But the Invincibles and the cavalry were almost exhausted.  Harry found St. Clair wounded, not badly, but with enough loss of blood for Colonel Talbot to send him to one of the wagons.  He insisted that he was still fit to help hold the road, but Colonel Talbot ordered two of the soldiers to put him in the wagon and he was compelled to submit.

"We can't let you die now from loss of blood, you young fire-eater," said Colonel Talbot severely, "because you may be able to serve us better by getting killed later on."  St. Clair smiled wanly and with his formal South Carolina politeness said:

"Thanks, sir, it helps a lot when you're able to put it in such a satisfactory way."

Harry, who was unhurt, gave St. Clair a strong squeeze of the hand.

"You'll be up and with us again soon, Arthur," he said consolingly, and then he rode away to Ashby.

"You may tell General Jackson that we can hold them back," said the cavalry leader grimly.  "You have just seen for yourself."

"I have, sir," replied Harry, and he galloped away from the rear. But he soon met the general himself, drawn by the uncommonly heavy firing.  Harry told him what had happened, but the expression of Jackson's face did not change.

"A rather severe encounter," he said, "but Ashby can hold them."

All that day, nearly all that night and all the following day Harry passed between Jackson and Ashby or with them.  It was well for the Virginians that they were practically born on horseback and were trained to open air and the forests.  For thirty-six hours the cavalry were in the saddle almost without a break.  And so was Harry.  He had forgotten all about food and rest.  He was in a strange, excited mood.  He seemed to see everything through a red mist.  In all the thirty-six hours the crash of rifles or the thud of cannon ceased scarcely for a moment. It went on just the same in day or in night.  The Northern troops, although led by no such general as Stonewall Jackson, showed the splendid stuff of which they were made.  They were always eager to push hard and yet harder.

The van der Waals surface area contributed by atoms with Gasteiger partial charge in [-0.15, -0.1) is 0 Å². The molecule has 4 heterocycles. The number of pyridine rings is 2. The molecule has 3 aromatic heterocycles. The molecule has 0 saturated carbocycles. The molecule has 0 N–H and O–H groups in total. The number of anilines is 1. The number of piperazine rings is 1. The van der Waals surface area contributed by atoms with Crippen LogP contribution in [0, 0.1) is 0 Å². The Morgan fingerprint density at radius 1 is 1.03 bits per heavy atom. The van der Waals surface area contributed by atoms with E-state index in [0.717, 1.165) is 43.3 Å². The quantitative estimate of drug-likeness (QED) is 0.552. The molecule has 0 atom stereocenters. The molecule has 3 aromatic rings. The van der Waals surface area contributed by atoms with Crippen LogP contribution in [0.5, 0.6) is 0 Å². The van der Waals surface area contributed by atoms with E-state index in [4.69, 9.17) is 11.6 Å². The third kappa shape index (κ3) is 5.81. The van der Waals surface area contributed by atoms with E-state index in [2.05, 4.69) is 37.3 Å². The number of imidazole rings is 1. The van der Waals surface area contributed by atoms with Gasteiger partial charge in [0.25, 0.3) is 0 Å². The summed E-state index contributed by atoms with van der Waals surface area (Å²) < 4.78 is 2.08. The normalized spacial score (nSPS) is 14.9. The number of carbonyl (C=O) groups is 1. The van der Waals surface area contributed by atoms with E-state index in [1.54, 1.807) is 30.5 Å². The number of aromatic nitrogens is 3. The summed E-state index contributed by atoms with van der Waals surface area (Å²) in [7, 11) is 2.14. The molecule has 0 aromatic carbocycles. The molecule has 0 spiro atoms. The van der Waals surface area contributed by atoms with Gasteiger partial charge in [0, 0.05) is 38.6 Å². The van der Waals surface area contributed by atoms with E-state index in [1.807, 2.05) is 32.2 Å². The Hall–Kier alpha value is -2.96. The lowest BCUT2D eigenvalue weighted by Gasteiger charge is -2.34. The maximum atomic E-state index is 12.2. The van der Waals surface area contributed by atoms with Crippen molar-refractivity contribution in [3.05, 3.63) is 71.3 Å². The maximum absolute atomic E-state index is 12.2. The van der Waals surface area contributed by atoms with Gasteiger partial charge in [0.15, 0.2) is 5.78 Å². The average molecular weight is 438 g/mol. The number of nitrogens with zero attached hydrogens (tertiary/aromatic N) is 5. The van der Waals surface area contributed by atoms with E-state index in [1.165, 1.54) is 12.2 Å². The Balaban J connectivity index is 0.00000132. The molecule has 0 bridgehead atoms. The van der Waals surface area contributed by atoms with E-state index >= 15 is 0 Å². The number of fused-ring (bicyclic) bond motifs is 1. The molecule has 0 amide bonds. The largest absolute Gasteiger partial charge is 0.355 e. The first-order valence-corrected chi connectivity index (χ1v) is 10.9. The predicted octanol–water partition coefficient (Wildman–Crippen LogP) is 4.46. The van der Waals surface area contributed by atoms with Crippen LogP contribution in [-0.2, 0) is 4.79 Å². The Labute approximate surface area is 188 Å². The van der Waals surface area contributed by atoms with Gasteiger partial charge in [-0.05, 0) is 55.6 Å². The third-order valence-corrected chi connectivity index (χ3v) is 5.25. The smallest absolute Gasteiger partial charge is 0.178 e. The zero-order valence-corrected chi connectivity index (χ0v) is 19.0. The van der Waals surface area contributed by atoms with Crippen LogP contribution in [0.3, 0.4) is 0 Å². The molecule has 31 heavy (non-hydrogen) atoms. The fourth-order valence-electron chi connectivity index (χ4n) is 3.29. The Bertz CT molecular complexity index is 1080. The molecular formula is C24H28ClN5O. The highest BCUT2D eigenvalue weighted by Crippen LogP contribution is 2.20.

The Southern troops burnt the bridges over the creeks as they retreated, but the Northern men waded through the water and followed.  The clouds of cavalry were always in touch.  A skirmish was invariably proceeding at some point.  Toward evening of the second day's pursuit, they came to Mount Jackson, to which they had retreated once before, and there went into camp in a strong place.

But the privates themselves knew that they could not stay there long. They might turn and beat off Fremont's army, but then they would have to reckon with the second army under Shields and the yet heavier masses that McDowell was bringing up.  But Jackson himself gave no sign of discouragement.  He went cheerfully among the men, and saw that attention, as far as possible at such a time, was given to their needs.  Harry hunted up St. Clair and found him with a bandaged shoulder sitting in his wagon.  He was sore but cheerful.

"The doctor tells me, Harry, that I can take my place in the line in three more days," he said, "but I intend to make it two.  I fancy that we need all the men we can get now, and that I won't be driven back to this wagon."

"If I were as well fixed as you are, Arthur," said Langdon, who appeared at this moment on the other side of the wagon, "I'd stay where I was. But it's so long since I've been hauled that I'm afraid the luxury would overpower me.  Think of lying on your back and letting the world float peacefully by!  Did I say 'think of it'?  I was wrong.  It is unthinkable.  Now, Harry, what plans has Old Jack got for us?"

"I don't know."

"Well, he'll get us out of this.  We're sure of that.  But when?  That's the question."

The question remained without an answer.  Early the next morning they were on the march again under lowering skies.  The heavens from horizon to horizon were a sodden gray and began to drip rain.  Harry was sent again to the rear-guard, where Ashby's cavalry hung like a curtain, backed by the Invincibles and one or two other skeleton regiments.

Harry joined Sherburne and now the drip of the rain became a steady beat. Chilling winds from the mountains swept over them.  He had preserved through thick and thin, through battle and through march that big cavalry cloak, and now he buttoned it tightly around him.